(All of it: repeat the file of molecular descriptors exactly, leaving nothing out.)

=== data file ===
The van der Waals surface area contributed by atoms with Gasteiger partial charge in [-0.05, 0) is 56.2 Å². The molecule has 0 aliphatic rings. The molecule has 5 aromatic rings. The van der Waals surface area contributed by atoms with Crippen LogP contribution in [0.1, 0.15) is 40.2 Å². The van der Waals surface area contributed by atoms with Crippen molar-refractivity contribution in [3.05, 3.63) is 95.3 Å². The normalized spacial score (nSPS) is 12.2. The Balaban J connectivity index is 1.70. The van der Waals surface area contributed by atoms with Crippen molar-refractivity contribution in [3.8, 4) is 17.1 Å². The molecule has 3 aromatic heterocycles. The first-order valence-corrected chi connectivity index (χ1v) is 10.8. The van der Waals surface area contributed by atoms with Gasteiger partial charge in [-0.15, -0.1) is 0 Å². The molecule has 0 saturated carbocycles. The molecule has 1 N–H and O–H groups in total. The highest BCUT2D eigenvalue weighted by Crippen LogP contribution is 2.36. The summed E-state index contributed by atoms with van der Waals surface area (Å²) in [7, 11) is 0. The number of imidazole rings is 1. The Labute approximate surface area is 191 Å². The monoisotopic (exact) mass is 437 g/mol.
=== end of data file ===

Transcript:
The van der Waals surface area contributed by atoms with Gasteiger partial charge in [-0.05, 0) is 56.2 Å². The molecule has 0 aliphatic rings. The molecule has 5 aromatic rings. The van der Waals surface area contributed by atoms with Crippen LogP contribution in [0.1, 0.15) is 40.2 Å². The van der Waals surface area contributed by atoms with Crippen molar-refractivity contribution in [3.05, 3.63) is 95.3 Å². The normalized spacial score (nSPS) is 12.2. The Balaban J connectivity index is 1.70. The van der Waals surface area contributed by atoms with Crippen molar-refractivity contribution in [3.8, 4) is 17.1 Å². The molecule has 3 aromatic heterocycles. The first-order valence-corrected chi connectivity index (χ1v) is 10.8. The van der Waals surface area contributed by atoms with Gasteiger partial charge in [-0.15, -0.1) is 0 Å². The molecule has 0 saturated carbocycles. The molecule has 1 N–H and O–H groups in total. The highest BCUT2D eigenvalue weighted by Crippen LogP contribution is 2.36. The summed E-state index contributed by atoms with van der Waals surface area (Å²) in [7, 11) is 0. The number of imidazole rings is 1. The Labute approximate surface area is 191 Å². The monoisotopic (exact) mass is 437 g/mol.